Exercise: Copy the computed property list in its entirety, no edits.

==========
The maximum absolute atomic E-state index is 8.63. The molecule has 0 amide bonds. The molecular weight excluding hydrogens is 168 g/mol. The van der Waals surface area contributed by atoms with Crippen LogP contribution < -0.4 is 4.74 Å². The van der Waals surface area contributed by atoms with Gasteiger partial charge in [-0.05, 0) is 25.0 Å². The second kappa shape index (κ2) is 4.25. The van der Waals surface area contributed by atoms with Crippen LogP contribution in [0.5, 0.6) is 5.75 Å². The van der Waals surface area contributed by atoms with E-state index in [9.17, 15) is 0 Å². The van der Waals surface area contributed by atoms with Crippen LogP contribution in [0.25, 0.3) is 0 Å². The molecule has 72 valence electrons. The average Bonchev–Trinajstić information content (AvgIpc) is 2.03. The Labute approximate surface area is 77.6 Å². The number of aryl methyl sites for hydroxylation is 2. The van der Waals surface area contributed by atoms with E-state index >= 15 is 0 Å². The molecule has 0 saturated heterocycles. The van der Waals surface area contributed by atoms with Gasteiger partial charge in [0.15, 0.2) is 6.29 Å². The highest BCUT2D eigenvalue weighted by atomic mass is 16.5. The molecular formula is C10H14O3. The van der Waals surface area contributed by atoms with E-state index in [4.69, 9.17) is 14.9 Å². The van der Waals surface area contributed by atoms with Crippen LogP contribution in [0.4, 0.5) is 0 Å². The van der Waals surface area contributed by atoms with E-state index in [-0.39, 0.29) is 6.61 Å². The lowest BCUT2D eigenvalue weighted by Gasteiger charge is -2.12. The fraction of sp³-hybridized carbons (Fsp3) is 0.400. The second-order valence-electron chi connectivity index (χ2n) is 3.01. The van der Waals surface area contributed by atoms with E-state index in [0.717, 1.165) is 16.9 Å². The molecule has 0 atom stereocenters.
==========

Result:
The maximum absolute atomic E-state index is 8.63. The molecule has 0 amide bonds. The molecular weight excluding hydrogens is 168 g/mol. The van der Waals surface area contributed by atoms with Crippen LogP contribution < -0.4 is 4.74 Å². The van der Waals surface area contributed by atoms with Gasteiger partial charge in [-0.05, 0) is 25.0 Å². The second kappa shape index (κ2) is 4.25. The van der Waals surface area contributed by atoms with Crippen LogP contribution in [0.5, 0.6) is 5.75 Å². The van der Waals surface area contributed by atoms with E-state index in [9.17, 15) is 0 Å². The van der Waals surface area contributed by atoms with Crippen LogP contribution in [0.25, 0.3) is 0 Å². The molecule has 72 valence electrons. The average Bonchev–Trinajstić information content (AvgIpc) is 2.03. The Labute approximate surface area is 77.6 Å². The number of aryl methyl sites for hydroxylation is 2. The van der Waals surface area contributed by atoms with E-state index >= 15 is 0 Å². The molecule has 0 saturated heterocycles. The van der Waals surface area contributed by atoms with Gasteiger partial charge in [0.15, 0.2) is 6.29 Å². The highest BCUT2D eigenvalue weighted by atomic mass is 16.5. The molecular formula is C10H14O3. The van der Waals surface area contributed by atoms with E-state index in [4.69, 9.17) is 14.9 Å². The van der Waals surface area contributed by atoms with Crippen LogP contribution in [0.4, 0.5) is 0 Å². The van der Waals surface area contributed by atoms with E-state index in [-0.39, 0.29) is 6.61 Å². The lowest BCUT2D eigenvalue weighted by Gasteiger charge is -2.12. The fraction of sp³-hybridized carbons (Fsp3) is 0.400. The second-order valence-electron chi connectivity index (χ2n) is 3.01. The van der Waals surface area contributed by atoms with E-state index in [0.717, 1.165) is 16.9 Å². The molecule has 0 atom stereocenters.